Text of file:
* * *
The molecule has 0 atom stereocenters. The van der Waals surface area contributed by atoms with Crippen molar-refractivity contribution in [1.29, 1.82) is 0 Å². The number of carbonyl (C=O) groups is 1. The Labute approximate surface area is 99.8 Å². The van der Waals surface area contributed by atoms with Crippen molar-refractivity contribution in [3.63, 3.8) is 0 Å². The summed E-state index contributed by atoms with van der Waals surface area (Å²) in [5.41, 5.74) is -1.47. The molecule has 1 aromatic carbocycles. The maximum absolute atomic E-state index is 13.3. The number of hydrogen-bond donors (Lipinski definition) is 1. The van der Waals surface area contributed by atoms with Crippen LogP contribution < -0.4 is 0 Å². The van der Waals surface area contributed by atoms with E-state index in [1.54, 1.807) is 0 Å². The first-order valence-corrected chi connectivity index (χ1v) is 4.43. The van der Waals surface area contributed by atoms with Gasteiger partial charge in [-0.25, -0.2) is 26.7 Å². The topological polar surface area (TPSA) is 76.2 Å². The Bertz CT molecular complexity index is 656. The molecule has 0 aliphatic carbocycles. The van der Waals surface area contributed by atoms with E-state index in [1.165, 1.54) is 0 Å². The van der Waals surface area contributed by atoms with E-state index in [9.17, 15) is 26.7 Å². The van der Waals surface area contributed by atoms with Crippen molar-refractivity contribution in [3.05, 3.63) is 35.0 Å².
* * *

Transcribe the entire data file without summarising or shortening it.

The molecule has 0 atom stereocenters. The van der Waals surface area contributed by atoms with Crippen molar-refractivity contribution in [1.29, 1.82) is 0 Å². The number of carbonyl (C=O) groups is 1. The Labute approximate surface area is 99.8 Å². The van der Waals surface area contributed by atoms with Crippen molar-refractivity contribution in [3.63, 3.8) is 0 Å². The summed E-state index contributed by atoms with van der Waals surface area (Å²) in [5.41, 5.74) is -1.47. The molecule has 1 aromatic carbocycles. The maximum absolute atomic E-state index is 13.3. The number of hydrogen-bond donors (Lipinski definition) is 1. The van der Waals surface area contributed by atoms with Crippen LogP contribution < -0.4 is 0 Å². The van der Waals surface area contributed by atoms with E-state index in [1.54, 1.807) is 0 Å². The first-order valence-corrected chi connectivity index (χ1v) is 4.43. The van der Waals surface area contributed by atoms with Gasteiger partial charge in [-0.25, -0.2) is 26.7 Å². The topological polar surface area (TPSA) is 76.2 Å². The Bertz CT molecular complexity index is 656. The molecule has 0 aliphatic carbocycles. The van der Waals surface area contributed by atoms with E-state index in [1.165, 1.54) is 0 Å². The van der Waals surface area contributed by atoms with E-state index in [9.17, 15) is 26.7 Å². The van der Waals surface area contributed by atoms with Crippen molar-refractivity contribution in [3.05, 3.63) is 35.0 Å².